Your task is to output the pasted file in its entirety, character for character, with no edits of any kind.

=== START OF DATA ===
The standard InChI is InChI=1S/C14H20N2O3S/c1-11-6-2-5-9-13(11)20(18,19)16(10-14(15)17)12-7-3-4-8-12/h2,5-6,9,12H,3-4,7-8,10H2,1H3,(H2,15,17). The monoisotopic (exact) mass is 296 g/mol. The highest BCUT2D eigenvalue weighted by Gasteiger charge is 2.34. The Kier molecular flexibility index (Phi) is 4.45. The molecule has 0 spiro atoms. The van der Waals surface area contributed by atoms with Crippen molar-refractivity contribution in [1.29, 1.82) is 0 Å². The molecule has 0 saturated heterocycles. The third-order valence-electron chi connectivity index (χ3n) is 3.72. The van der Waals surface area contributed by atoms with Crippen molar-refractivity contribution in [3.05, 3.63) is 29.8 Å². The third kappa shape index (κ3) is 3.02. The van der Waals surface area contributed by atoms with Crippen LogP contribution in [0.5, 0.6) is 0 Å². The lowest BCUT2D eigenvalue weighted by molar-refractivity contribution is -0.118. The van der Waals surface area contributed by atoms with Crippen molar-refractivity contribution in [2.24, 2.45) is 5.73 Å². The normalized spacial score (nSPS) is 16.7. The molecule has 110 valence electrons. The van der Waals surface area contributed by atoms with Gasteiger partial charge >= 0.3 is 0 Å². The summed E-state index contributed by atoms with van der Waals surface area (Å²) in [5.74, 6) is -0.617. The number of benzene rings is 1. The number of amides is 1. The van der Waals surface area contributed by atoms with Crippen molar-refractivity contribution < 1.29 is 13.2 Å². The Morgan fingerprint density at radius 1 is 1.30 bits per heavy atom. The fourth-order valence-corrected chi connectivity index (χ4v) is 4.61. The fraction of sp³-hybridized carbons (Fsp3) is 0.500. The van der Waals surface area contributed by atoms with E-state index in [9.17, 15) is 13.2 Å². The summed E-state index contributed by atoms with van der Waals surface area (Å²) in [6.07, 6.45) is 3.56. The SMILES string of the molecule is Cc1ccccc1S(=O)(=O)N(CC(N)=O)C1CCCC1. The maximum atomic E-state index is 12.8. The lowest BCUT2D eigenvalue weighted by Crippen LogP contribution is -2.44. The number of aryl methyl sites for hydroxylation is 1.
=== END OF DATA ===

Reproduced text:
The standard InChI is InChI=1S/C14H20N2O3S/c1-11-6-2-5-9-13(11)20(18,19)16(10-14(15)17)12-7-3-4-8-12/h2,5-6,9,12H,3-4,7-8,10H2,1H3,(H2,15,17). The monoisotopic (exact) mass is 296 g/mol. The highest BCUT2D eigenvalue weighted by Gasteiger charge is 2.34. The Kier molecular flexibility index (Phi) is 4.45. The molecule has 0 spiro atoms. The van der Waals surface area contributed by atoms with Crippen molar-refractivity contribution in [1.29, 1.82) is 0 Å². The molecule has 0 saturated heterocycles. The third-order valence-electron chi connectivity index (χ3n) is 3.72. The van der Waals surface area contributed by atoms with Crippen molar-refractivity contribution in [3.05, 3.63) is 29.8 Å². The third kappa shape index (κ3) is 3.02. The van der Waals surface area contributed by atoms with Crippen LogP contribution in [0.5, 0.6) is 0 Å². The lowest BCUT2D eigenvalue weighted by molar-refractivity contribution is -0.118. The van der Waals surface area contributed by atoms with Crippen molar-refractivity contribution in [2.24, 2.45) is 5.73 Å². The normalized spacial score (nSPS) is 16.7. The molecule has 110 valence electrons. The van der Waals surface area contributed by atoms with Gasteiger partial charge >= 0.3 is 0 Å². The summed E-state index contributed by atoms with van der Waals surface area (Å²) in [5.74, 6) is -0.617. The number of benzene rings is 1. The number of amides is 1. The van der Waals surface area contributed by atoms with Crippen molar-refractivity contribution < 1.29 is 13.2 Å². The Morgan fingerprint density at radius 1 is 1.30 bits per heavy atom. The fourth-order valence-corrected chi connectivity index (χ4v) is 4.61. The fraction of sp³-hybridized carbons (Fsp3) is 0.500. The van der Waals surface area contributed by atoms with E-state index in [9.17, 15) is 13.2 Å². The summed E-state index contributed by atoms with van der Waals surface area (Å²) in [6.07, 6.45) is 3.56. The SMILES string of the molecule is Cc1ccccc1S(=O)(=O)N(CC(N)=O)C1CCCC1. The maximum atomic E-state index is 12.8. The lowest BCUT2D eigenvalue weighted by Crippen LogP contribution is -2.44. The number of aryl methyl sites for hydroxylation is 1.